Friday, February 5, 2010

Are you ready?

Ready for the Big Game?

Derek Hernquist

Most of us will watch the Super Bowl this weekend, and marvel at the offensive machines run by Manning and Brees. Are they that much more talented than the rest of the population? Compared to that stud on your high school or college team, then yes. Versus the other 30 NFL QBs(plus backups), I think the answer is a definitive NO. So why does it look so easy for them? What can we learn as market speculators?

I think much of the difference lies between their ears, in the way they process information. Take a supremely talented athlete and throw him into the neighborhood Turkey Bowl, and he will dictate the flow of the game. Put him with professionals, and he'd better get a plan real quick or he's Ryan Leaf. The preparation AND repetition needed at that level becomes just as important as arm strength and foot speed...replace strength and speed with instinct and intellect, and the conversation moves to trading.

If we think our opponents in this game are less talented than we are, our career won't last long. Sure, some have no business being in the arena and are punished quickly. But once markets have weeded out those that don't have "it", even the least skilled are pretty damn sharp. Who can't play devil's advocate on virtually any bullish or bearish argument advanced by a fellow pro? At that level, it's about preparation and repetition of edge. In the immortal words of Allen Iverson, we're talking about "Practice?!"

We can't control the flow of the market, nor can we ensure that our best plans will come to fruition. What we can do is have a few formations in place, and know what we're going to do when things line up a certain way. Seriously, do you think there's a defensive formation Peyton hasn't seen yet? A market formation Art Cashin hasn't seen yet? I don't know how many times Art hits his target, but Peyton hits 60% of the time, not 100%. He's made his mark by converting some of those 60% into huge plays by recognizing an imbalance, sending his guys to the weak spots, and throwing to that spot. Think that TD came from circling his team and drawing up a play in his palm?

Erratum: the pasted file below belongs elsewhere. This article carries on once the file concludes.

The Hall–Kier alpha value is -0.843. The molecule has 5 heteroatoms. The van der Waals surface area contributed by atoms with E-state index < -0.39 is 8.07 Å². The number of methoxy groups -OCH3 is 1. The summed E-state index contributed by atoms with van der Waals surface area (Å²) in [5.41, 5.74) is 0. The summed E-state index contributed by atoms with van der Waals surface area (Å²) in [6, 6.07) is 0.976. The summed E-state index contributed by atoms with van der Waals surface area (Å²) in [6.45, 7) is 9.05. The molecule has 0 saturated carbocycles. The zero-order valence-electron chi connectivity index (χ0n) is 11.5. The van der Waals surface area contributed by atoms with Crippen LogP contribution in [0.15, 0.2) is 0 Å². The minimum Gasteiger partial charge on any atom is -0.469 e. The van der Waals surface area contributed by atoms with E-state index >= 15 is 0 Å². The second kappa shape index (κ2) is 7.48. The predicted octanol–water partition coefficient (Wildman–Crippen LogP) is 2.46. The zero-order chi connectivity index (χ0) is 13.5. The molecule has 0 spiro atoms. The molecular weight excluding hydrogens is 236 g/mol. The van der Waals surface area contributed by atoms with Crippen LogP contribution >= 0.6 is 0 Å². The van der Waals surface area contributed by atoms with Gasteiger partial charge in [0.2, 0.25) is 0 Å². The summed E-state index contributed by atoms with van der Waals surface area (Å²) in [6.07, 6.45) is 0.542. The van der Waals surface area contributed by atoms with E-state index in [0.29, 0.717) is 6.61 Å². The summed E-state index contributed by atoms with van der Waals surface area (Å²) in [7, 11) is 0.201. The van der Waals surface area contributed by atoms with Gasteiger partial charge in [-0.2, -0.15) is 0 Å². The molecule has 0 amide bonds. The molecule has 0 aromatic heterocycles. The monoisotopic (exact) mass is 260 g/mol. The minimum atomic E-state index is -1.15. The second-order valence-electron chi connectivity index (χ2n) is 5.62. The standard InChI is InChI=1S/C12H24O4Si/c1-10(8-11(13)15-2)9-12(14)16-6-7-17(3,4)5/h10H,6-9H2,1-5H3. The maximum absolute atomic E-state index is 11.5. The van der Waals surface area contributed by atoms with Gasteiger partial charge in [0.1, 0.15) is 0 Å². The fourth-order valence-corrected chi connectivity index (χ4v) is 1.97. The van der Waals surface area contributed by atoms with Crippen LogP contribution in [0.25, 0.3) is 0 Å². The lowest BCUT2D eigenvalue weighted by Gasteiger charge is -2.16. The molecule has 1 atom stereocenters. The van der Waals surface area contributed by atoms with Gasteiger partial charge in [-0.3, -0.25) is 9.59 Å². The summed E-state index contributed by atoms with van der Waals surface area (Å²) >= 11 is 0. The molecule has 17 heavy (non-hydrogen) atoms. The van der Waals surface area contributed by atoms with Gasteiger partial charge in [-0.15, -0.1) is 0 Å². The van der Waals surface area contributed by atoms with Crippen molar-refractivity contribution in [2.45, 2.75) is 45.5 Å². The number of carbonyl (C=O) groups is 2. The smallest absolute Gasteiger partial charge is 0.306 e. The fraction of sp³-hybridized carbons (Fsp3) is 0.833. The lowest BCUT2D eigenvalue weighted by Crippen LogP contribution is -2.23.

As stated by Dr. Brett Steenbarger, success is something that is cultivated over time, with directed effort . We can do one of two things, be born to process information a little better than our opponents, or prepare like crazy in honing our processing skills. Probably a good idea to focus on the latter, rehearsing a variety of scenarios and developing our game plan ahead of time. In the end, it's still an art, but there's no reason not to hone our prep skills into a science and let our acquired instinct take over once the game begins.

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